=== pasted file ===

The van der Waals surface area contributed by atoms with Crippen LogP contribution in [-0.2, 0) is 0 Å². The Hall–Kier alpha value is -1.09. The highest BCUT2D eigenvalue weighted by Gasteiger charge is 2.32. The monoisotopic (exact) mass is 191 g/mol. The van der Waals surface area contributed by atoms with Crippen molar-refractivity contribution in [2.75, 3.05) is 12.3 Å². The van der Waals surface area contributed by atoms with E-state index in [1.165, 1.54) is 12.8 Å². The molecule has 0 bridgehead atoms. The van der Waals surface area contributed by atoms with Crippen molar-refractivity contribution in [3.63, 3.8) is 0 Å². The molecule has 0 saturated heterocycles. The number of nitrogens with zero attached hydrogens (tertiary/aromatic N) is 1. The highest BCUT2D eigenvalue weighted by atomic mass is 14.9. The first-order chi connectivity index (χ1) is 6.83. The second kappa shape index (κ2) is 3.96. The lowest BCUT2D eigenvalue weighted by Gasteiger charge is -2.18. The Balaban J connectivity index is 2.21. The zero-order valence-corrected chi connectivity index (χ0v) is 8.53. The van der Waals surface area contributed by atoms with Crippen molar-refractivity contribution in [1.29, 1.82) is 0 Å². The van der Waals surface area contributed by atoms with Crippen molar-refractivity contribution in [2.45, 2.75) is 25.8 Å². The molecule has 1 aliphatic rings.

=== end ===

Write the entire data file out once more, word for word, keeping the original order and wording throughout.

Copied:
The van der Waals surface area contributed by atoms with Crippen LogP contribution in [-0.2, 0) is 0 Å². The Hall–Kier alpha value is -1.09. The highest BCUT2D eigenvalue weighted by Gasteiger charge is 2.32. The monoisotopic (exact) mass is 191 g/mol. The van der Waals surface area contributed by atoms with Crippen molar-refractivity contribution in [2.75, 3.05) is 12.3 Å². The van der Waals surface area contributed by atoms with E-state index in [1.165, 1.54) is 12.8 Å². The molecule has 0 bridgehead atoms. The van der Waals surface area contributed by atoms with Crippen molar-refractivity contribution in [3.63, 3.8) is 0 Å². The molecule has 0 saturated heterocycles. The number of nitrogens with zero attached hydrogens (tertiary/aromatic N) is 1. The highest BCUT2D eigenvalue weighted by atomic mass is 14.9. The first-order chi connectivity index (χ1) is 6.83. The second kappa shape index (κ2) is 3.96. The lowest BCUT2D eigenvalue weighted by Gasteiger charge is -2.18. The Balaban J connectivity index is 2.21. The zero-order valence-corrected chi connectivity index (χ0v) is 8.53. The van der Waals surface area contributed by atoms with Crippen molar-refractivity contribution in [1.29, 1.82) is 0 Å². The van der Waals surface area contributed by atoms with Crippen molar-refractivity contribution in [2.45, 2.75) is 25.8 Å². The molecule has 1 aliphatic rings.